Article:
Winter grazing in the Tarn

20150110_11050820150110_10461920150110_10353520150110_10400320150110_104032The Marche a la Brocante is held every Saturday beneath the large covered market in the Place du Castelviel in Albi.  This is no ancient timbered medieval hall but a functional concrete and steel construction.  On a damp January morning everything was in a palette of dull grey.  A group of dealers warmed themselves around a fire in a galvanised bin.  Most stallholders had laid items out on the concrete floor or old sheets, or had simply not unpacked their boxes at all.   As I looked through a crate of grimey glasses with tatters of newspaper round them, the stallholder came over, smiling:  “Bonjour Madame, ca va?  I have seen you before at the market in Le Mans.”   This weaving across the map of France, back and forth from market to market, seeing a familiar face in an unfamiliar location always gives me great pleasure.

Graham and I had flown to Toulouse for a few days, so brocante buying was restricted.  But as I’d be at the Montpellier deballage a couple of weeks later, perhaps I could find a dealer who would also be going and who would bring any larger purchases down with them.

A chilly, unsmiling man sold me a couple of 1000g jam jars at an excellent price.  Heavy jam jars are not great for one’s luggage allowance, but I had to buy them as they are not so common.

Further on I bought some thick, hand-made glasses from Raffael, an effervescent Italian dealer.  The market offered good, solid domestic items at reasonable prices.  I wanted to buy much more of course.

20150112_12312120150112_123412Then to Cordes, a striking twelfth century bastide hill town.  On the road up to the little town stood an antiq20150112_123306ues shop.  I pushed open the door into two ancient white washed rooms with terracotta tiled floors and low beamed ceilings.  Floorboards creaked upstairs as someone moved around but no-one appeared.   The sun shone through a small window onto glass and mirror.   A simple shop with good, plain country furniture, engravings and armchairs.  Madame came down at last followed by her dog.  “Oh!” she said, “I am so sorry, I thought my husband was here to help you.”   By the time we had talked about how business was going and interesting house clearances in the area, her husband came in from the vegetable garden.   They would be going to Montpellier they told me, and yes, they would be happy to take down anything I bought.  My morning was looking even brighter.  Some delightful black and white engravings, a large wooden frame, pewter ware, gleaming brassware, a cherry wood table were paid for and left with them.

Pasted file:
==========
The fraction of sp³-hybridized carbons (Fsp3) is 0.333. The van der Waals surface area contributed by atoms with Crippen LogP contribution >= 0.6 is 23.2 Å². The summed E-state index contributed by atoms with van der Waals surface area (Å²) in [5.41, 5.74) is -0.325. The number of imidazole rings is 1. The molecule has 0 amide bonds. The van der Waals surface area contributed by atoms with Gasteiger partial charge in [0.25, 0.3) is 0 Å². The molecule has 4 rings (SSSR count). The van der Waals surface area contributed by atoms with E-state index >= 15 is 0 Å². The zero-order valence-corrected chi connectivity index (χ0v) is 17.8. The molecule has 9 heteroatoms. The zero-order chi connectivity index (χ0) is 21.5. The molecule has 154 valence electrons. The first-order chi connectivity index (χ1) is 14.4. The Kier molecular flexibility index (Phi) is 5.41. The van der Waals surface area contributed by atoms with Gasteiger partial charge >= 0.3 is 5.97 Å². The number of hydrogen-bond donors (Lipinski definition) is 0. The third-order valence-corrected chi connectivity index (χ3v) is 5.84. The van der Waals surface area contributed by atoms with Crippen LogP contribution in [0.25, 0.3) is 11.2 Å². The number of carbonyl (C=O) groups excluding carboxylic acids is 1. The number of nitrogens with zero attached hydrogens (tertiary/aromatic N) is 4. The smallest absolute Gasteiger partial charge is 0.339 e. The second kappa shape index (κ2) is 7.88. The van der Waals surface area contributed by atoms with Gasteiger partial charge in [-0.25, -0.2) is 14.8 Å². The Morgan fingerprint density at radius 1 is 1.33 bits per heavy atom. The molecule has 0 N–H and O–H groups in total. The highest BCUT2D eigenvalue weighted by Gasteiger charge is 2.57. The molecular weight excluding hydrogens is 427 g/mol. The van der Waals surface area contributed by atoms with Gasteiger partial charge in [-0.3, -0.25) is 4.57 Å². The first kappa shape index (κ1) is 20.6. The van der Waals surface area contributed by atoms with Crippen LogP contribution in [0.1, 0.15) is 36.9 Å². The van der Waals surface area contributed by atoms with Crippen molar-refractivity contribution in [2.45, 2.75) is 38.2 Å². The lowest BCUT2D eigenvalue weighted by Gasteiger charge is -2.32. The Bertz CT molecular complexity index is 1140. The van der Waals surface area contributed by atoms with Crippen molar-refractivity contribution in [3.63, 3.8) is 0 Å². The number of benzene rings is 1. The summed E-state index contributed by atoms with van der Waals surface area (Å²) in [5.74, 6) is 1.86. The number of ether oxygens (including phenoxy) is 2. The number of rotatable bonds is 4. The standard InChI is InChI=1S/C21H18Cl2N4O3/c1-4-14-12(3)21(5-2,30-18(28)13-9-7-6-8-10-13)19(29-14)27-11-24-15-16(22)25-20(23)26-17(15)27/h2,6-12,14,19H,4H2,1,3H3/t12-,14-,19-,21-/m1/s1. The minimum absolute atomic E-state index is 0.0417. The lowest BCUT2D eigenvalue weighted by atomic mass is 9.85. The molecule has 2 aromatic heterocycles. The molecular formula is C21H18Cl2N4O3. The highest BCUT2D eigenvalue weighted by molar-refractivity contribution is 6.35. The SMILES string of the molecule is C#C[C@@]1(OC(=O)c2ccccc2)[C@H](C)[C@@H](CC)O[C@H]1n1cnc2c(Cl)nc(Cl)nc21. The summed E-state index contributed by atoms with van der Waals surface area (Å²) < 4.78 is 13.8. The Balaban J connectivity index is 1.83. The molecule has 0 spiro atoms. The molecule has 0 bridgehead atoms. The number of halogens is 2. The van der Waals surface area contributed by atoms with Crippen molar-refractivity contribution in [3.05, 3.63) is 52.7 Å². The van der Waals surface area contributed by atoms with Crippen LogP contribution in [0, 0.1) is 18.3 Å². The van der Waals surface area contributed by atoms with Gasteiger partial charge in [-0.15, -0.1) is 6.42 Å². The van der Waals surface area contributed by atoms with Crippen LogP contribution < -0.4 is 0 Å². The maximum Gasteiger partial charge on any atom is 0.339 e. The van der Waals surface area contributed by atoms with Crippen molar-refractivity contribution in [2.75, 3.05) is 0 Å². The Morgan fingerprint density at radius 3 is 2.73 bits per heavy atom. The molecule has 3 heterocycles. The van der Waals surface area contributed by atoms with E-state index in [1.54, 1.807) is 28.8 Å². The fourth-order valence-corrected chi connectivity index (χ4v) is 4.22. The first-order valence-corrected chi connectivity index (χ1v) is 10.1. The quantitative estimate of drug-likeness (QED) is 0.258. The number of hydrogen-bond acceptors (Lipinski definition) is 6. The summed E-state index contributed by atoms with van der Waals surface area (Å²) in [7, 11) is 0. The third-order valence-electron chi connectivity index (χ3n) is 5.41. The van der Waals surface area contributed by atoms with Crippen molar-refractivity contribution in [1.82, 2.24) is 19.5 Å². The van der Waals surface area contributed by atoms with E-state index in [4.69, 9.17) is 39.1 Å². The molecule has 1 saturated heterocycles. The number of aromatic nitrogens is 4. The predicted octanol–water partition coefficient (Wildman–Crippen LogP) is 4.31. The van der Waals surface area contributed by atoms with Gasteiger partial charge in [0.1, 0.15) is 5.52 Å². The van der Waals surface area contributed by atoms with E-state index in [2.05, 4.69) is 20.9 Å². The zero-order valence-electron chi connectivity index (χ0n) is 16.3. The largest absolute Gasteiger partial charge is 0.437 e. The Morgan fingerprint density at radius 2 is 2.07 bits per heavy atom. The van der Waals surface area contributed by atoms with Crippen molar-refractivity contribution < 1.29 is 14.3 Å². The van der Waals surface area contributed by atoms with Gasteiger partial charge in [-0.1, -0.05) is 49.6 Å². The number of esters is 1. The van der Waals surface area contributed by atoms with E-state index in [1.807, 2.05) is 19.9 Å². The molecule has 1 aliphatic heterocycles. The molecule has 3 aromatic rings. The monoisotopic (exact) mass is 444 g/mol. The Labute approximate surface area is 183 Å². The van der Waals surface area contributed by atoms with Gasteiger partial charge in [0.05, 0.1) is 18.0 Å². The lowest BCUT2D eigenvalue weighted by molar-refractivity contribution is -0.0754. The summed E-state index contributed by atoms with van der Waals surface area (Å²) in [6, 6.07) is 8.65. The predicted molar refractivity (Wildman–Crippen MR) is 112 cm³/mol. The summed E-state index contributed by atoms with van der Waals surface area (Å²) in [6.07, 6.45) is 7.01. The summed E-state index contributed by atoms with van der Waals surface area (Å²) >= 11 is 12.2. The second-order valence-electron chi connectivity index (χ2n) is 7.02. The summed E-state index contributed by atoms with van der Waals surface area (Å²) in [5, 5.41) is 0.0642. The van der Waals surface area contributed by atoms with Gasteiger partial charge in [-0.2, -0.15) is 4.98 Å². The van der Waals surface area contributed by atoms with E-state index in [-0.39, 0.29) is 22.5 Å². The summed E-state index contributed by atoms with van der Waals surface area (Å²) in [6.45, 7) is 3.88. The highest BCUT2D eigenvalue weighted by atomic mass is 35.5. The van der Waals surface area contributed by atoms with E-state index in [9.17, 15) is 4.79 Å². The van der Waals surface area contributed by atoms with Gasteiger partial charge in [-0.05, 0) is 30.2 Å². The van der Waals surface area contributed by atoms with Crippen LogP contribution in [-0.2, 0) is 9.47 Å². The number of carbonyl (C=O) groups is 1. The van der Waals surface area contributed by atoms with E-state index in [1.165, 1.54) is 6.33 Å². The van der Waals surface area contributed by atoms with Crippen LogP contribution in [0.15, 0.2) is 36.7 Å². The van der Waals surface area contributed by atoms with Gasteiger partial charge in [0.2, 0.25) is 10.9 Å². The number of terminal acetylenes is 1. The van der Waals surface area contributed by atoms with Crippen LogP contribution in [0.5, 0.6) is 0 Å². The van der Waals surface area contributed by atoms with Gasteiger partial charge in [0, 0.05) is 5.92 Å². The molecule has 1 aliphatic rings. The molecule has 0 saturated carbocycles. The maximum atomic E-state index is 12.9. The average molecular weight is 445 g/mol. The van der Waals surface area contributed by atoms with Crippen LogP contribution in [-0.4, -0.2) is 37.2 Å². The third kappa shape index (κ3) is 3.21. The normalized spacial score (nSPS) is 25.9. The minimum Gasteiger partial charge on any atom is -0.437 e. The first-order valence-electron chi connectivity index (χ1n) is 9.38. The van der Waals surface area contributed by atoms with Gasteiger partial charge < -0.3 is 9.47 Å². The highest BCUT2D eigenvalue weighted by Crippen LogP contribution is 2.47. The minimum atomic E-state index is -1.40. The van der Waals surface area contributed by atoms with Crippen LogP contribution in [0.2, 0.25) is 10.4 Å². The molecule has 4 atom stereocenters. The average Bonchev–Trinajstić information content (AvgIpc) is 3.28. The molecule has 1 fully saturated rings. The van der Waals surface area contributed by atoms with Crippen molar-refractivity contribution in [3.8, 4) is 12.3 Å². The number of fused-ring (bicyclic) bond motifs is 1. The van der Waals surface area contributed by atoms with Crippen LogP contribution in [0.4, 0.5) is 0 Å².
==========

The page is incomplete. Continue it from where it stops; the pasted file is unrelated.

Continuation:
20150112_150509Th20150112_150646e sunny terrace of a pizza restaurant was an ideal place to wait until Jean-Louis’ Brocante just down the hill opened at 14h 30.  This brocante was full, full, full of interesting and obscure finds, along with a good selection of coffee glasses, Sarreguemines dishes and all manner of paraphernalia hanging from walls, beams and squeezed in under tables and chairs.  He was not a man of many words but it was a good visit.  I called back into the shop up the road and deposited more packages with them.

In the last light of the afternoon Graham and I wandered in the quiet cobbled streets, peering down mossy alleys and into 20150112_165028shop windows and learned about the blue dye from the woad plant grown nearby. Happy.

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